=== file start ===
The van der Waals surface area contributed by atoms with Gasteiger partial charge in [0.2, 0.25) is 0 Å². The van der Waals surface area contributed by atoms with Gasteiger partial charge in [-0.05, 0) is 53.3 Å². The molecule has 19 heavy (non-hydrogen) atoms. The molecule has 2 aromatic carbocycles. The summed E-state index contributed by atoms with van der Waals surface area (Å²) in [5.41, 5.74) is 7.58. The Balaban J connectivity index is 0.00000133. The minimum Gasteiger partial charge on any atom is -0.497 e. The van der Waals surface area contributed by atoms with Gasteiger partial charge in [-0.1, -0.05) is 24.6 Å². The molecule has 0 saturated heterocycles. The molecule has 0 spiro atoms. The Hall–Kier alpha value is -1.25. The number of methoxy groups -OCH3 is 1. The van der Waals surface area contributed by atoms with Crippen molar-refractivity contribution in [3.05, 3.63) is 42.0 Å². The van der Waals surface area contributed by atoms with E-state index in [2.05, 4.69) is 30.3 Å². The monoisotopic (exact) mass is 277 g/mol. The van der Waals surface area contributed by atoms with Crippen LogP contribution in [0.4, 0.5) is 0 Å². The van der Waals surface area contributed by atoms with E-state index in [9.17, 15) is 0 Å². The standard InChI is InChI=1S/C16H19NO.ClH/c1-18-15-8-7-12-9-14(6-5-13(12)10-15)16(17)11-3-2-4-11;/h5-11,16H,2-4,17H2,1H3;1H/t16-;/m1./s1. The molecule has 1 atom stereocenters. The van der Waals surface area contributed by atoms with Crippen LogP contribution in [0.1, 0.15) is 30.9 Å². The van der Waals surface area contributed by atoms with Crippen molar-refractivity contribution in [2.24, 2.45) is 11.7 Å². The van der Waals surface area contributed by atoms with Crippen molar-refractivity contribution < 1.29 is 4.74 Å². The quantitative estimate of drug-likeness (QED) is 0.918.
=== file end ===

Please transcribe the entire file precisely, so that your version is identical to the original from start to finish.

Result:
The van der Waals surface area contributed by atoms with Gasteiger partial charge in [0.2, 0.25) is 0 Å². The van der Waals surface area contributed by atoms with Gasteiger partial charge in [-0.05, 0) is 53.3 Å². The molecule has 19 heavy (non-hydrogen) atoms. The molecule has 2 aromatic carbocycles. The summed E-state index contributed by atoms with van der Waals surface area (Å²) in [5.41, 5.74) is 7.58. The Balaban J connectivity index is 0.00000133. The minimum Gasteiger partial charge on any atom is -0.497 e. The van der Waals surface area contributed by atoms with Gasteiger partial charge in [-0.1, -0.05) is 24.6 Å². The molecule has 0 saturated heterocycles. The molecule has 0 spiro atoms. The Hall–Kier alpha value is -1.25. The number of methoxy groups -OCH3 is 1. The van der Waals surface area contributed by atoms with Crippen molar-refractivity contribution in [3.05, 3.63) is 42.0 Å². The van der Waals surface area contributed by atoms with E-state index in [2.05, 4.69) is 30.3 Å². The monoisotopic (exact) mass is 277 g/mol. The van der Waals surface area contributed by atoms with Crippen LogP contribution in [0.4, 0.5) is 0 Å². The van der Waals surface area contributed by atoms with E-state index in [9.17, 15) is 0 Å². The standard InChI is InChI=1S/C16H19NO.ClH/c1-18-15-8-7-12-9-14(6-5-13(12)10-15)16(17)11-3-2-4-11;/h5-11,16H,2-4,17H2,1H3;1H/t16-;/m1./s1. The molecule has 1 atom stereocenters. The van der Waals surface area contributed by atoms with Crippen LogP contribution in [0.1, 0.15) is 30.9 Å². The van der Waals surface area contributed by atoms with Crippen molar-refractivity contribution in [2.24, 2.45) is 11.7 Å². The van der Waals surface area contributed by atoms with Crippen molar-refractivity contribution < 1.29 is 4.74 Å². The quantitative estimate of drug-likeness (QED) is 0.918.